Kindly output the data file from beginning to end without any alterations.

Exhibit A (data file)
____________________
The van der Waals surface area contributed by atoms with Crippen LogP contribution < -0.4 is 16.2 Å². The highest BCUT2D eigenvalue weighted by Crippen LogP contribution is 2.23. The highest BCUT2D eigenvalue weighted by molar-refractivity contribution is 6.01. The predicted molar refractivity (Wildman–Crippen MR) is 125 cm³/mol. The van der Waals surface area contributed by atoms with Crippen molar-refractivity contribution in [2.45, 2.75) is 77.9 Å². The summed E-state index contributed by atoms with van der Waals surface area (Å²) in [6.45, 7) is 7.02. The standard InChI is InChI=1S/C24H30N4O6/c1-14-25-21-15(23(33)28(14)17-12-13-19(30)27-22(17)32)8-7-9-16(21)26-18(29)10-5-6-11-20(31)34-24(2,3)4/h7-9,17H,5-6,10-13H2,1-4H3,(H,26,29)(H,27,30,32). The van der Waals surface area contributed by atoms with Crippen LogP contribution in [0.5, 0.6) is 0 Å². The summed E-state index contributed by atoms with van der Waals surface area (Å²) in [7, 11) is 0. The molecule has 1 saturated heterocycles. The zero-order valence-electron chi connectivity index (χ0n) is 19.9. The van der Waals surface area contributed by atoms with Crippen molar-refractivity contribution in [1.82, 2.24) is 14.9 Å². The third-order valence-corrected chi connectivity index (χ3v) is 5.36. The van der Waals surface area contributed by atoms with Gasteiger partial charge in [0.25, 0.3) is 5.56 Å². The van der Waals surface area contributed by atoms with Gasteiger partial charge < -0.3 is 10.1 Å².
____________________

The van der Waals surface area contributed by atoms with Crippen LogP contribution < -0.4 is 16.2 Å². The highest BCUT2D eigenvalue weighted by Crippen LogP contribution is 2.23. The highest BCUT2D eigenvalue weighted by molar-refractivity contribution is 6.01. The predicted molar refractivity (Wildman–Crippen MR) is 125 cm³/mol. The van der Waals surface area contributed by atoms with Crippen molar-refractivity contribution in [2.45, 2.75) is 77.9 Å². The summed E-state index contributed by atoms with van der Waals surface area (Å²) in [6.45, 7) is 7.02. The standard InChI is InChI=1S/C24H30N4O6/c1-14-25-21-15(23(33)28(14)17-12-13-19(30)27-22(17)32)8-7-9-16(21)26-18(29)10-5-6-11-20(31)34-24(2,3)4/h7-9,17H,5-6,10-13H2,1-4H3,(H,26,29)(H,27,30,32). The van der Waals surface area contributed by atoms with Crippen LogP contribution in [0.5, 0.6) is 0 Å². The summed E-state index contributed by atoms with van der Waals surface area (Å²) in [7, 11) is 0. The molecule has 1 saturated heterocycles. The zero-order valence-electron chi connectivity index (χ0n) is 19.9. The van der Waals surface area contributed by atoms with Crippen molar-refractivity contribution in [1.82, 2.24) is 14.9 Å². The third-order valence-corrected chi connectivity index (χ3v) is 5.36. The van der Waals surface area contributed by atoms with Gasteiger partial charge in [0.25, 0.3) is 5.56 Å². The van der Waals surface area contributed by atoms with Gasteiger partial charge < -0.3 is 10.1 Å².